February 20, 2024

ExPEERience #13: Rendering justice without courts? Experiences of community justice in Ituri

Congo (the Democratic Republic of the)Access to justice and developmentLocal justice

At this ExPEErience Talk, Julien Moriceau and Janvier Digital Koko Kirusha from INANGA, and Johnny Lobho Lamula from ASF in the DRC, will present a study on community justice in Ituri, which will be published in the coming days.

The study is part of the National Justice Reform Policy (PNJR) 2017-2026 and the Support Programme for Justice Reform Phase II (PARJ II) managed by the consortium formed by Avocats Sans Frontières, RCN Justice & Démocratie and TRIAL.

The aim of this study is to shed light on the operation of community justice in Ituri and on the links between all actors and stakeholders involved in dispute resolution processes at both community and state level.

In the DRC, the population still relies heavily on community justice to resolve their conflicts despite its ambiguous legal status. This is particularly the case in Ituri, a region marked by lasting conflicts who have contributed to major issues affecting the proper functioning and the activity of the courts and the various state justice mechanisms.

A wide variety of both community and state actors are involved in dispute resolution in Ituri. Each of them has distinct mechanisms with their own procedures. The courts and tribunals as well as the forces of law and order will justify their action by invoking legal procedures and written law while the actors at community level (customary chiefs, religious actors and cultural associations) will resort to sources such as custom, Congolese law or religious values to deal with disputes.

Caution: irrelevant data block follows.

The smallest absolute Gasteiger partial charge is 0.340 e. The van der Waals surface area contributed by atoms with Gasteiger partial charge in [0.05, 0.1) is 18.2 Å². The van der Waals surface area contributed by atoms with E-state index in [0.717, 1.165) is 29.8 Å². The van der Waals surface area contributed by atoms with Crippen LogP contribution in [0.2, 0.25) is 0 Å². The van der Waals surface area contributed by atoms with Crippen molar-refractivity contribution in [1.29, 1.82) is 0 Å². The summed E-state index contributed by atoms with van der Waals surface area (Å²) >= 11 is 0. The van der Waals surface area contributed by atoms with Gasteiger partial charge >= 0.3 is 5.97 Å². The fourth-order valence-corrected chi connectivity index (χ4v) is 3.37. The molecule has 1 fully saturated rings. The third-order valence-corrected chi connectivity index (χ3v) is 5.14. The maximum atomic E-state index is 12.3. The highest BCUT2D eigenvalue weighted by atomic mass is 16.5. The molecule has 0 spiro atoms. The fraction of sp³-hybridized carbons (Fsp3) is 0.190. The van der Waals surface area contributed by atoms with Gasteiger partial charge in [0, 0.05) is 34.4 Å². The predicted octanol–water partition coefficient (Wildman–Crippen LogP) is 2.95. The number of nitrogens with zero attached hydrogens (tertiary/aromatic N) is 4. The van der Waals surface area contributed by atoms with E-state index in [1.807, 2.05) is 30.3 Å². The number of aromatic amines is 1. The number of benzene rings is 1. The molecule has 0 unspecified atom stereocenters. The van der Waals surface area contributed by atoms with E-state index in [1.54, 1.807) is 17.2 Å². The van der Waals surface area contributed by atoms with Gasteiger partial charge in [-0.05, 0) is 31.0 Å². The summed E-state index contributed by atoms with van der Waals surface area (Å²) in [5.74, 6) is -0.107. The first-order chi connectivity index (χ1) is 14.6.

Litigants cite many reasons to explain why they tend to favour community mechanisms rather than civil justice. First of all: proximity. In the Ituri province, and as is often the case in the Democratic Republic of Congo, the courts and tribunals are concentrated in the main cities. People from rural areas therefore often have to travel long distances to access them. This impediment to access to civil courts is all the more significant in Ituri as the persistence of armed conflict makes long journeys particularly dangerous.

Secondly, recourse to community mechanisms is most often free of charge for the population, unlike state justice which, as well as being slow, is often very expensive. Finally, community actors are familiar with local customs, are close to the people, speak their language and tend to find lasting solutions with an emphasis on restoring social peace.

Join us this Thursday 29 February to discuss further the issues raised by the coexistence of this multiplicity of actors active in the resolution of disputes in Ituri.


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